Tens of thousands of Ethiopians are on the brink of starving to death because of a massive food shortage.
Some 3,200 children and women have been admitted to food treatment programmes in one southern region in recent weeks as the effects of an eight-month drought take hold of rural communities.
Soaring global food prices have compounded the crisis.
Abraham Asha, of Irish aid agency Concern, said the figures were “frightening”.
He added: “In three years from 2005 to 2007 we had 1,716 severely malnourished children in our outpatient therapeutic programme (OTP).
“In the last 10 weeks we have had 1,160, with 661 of those admitted in June.
“In the same three weeks, 2,571 beneficiaries received supplementary feeding programme (SFP) food for moderate malnourishment.”
Up to 50 children are turning up for this help every day and over the next three months numbers will rise.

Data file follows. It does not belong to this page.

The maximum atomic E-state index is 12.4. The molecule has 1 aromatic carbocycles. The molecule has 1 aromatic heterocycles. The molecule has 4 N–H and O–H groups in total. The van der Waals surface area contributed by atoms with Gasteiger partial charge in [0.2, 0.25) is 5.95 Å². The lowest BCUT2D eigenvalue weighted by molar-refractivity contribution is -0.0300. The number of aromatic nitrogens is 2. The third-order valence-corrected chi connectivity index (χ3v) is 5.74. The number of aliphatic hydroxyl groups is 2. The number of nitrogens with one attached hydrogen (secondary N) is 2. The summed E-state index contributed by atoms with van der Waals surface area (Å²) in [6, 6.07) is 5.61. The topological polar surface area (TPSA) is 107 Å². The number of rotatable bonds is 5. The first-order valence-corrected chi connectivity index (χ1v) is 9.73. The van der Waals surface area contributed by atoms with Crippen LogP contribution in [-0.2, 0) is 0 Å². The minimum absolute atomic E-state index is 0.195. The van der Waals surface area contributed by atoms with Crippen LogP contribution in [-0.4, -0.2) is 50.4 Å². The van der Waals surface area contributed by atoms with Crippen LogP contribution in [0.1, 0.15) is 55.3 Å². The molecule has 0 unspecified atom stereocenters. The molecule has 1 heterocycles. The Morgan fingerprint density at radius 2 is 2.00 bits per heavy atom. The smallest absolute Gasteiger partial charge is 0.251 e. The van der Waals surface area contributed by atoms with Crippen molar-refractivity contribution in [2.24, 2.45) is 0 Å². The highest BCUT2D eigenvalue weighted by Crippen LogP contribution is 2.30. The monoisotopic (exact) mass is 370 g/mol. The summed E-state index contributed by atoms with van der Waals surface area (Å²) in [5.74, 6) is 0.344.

“The very old and young could die if this drought continues,” he said.
In 2003, some 14.3 million people were affected by a similar crisis.
Humanitarian workers said that since then life for Ethiopians had been good, but their situation is deteriorating rapidly and this year and next could be worse if the drought continued.
Aid agencies on the ground were struggling to meet demand as more desperate people arrived at health clinics.
Concern, Ireland’s largest non-governmental organisation (NGO), is reaching people across the southern SNNP region – the most densely populated region in Ethiopia with about 15 million of its 77 million residents.
It has launched an emergency appeal to raise at least €2m to take food and vital supplies to those worst effected.